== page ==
A new film from the Hayden Planetarium contains images from the Digital Universe Atlas, a technological wonder described as a four-dimensional map of the universe. It takes viewers on a simulated journey from the top of the Himalayas through our atmosphere, into the inky black of space, past the boundaries of the solar system, beyond our galaxy, to the very edge of the visible universe.
Ten years into the 21st century, man’s view of the cosmos is rapidly expanding, revealing a universe of immensity and order, the extent of which exceeds all that was previously imagined.
Sacred scriptures teach that God created the heavens and the earth, that He organized worlds without number, that He did so for purposes known to Himself, and that while the celestial objects are innumerable to mortal men, yet He knows how many they are, and where they are, for they are His.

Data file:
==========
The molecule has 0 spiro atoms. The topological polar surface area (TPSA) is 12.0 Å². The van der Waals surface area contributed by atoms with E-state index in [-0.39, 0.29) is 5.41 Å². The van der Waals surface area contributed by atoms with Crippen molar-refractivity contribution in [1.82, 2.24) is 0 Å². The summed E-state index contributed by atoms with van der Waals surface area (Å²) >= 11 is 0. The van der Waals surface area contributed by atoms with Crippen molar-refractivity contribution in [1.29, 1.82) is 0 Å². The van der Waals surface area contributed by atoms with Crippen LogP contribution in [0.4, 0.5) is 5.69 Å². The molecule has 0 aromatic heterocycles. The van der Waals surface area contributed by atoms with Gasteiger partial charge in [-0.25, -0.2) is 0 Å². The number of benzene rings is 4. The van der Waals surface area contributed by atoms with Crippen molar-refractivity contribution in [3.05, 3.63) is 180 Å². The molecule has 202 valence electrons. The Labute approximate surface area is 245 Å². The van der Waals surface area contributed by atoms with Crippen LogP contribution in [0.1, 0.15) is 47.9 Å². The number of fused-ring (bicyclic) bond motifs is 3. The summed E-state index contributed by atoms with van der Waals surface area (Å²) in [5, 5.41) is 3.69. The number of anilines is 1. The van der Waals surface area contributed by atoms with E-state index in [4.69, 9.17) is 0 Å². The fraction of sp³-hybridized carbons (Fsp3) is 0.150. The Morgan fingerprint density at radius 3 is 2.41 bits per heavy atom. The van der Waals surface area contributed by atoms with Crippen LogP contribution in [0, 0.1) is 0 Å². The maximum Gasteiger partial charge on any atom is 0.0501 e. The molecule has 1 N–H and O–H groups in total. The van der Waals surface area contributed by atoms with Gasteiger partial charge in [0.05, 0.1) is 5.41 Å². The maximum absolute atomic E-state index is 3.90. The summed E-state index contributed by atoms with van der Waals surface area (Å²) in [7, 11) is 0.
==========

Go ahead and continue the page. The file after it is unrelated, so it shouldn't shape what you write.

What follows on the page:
In the poetic language of the Old Testament, “The heavens declare the glory of God; and the firmament sheweth his handywork. Day unto day uttereth speech, and night unto night sheweth knowledge. There is no speech nor language, where their voice is not heard. (Psalm 19:1-3)
And the Book of Mormon teaches, “All things denote there is a God; yea, even the earth, and all things that are upon the face of it, yea, and its motion, yea, and also all the planets which move in their regular form do witness that there is a Supreme Creator.” (Alma 30:44)
Those who enjoy this subject matter may may wish to read my earlier post, Planetary Visions Provide Glimpse of an Eternal Creation, which is still available for viewing on these pages.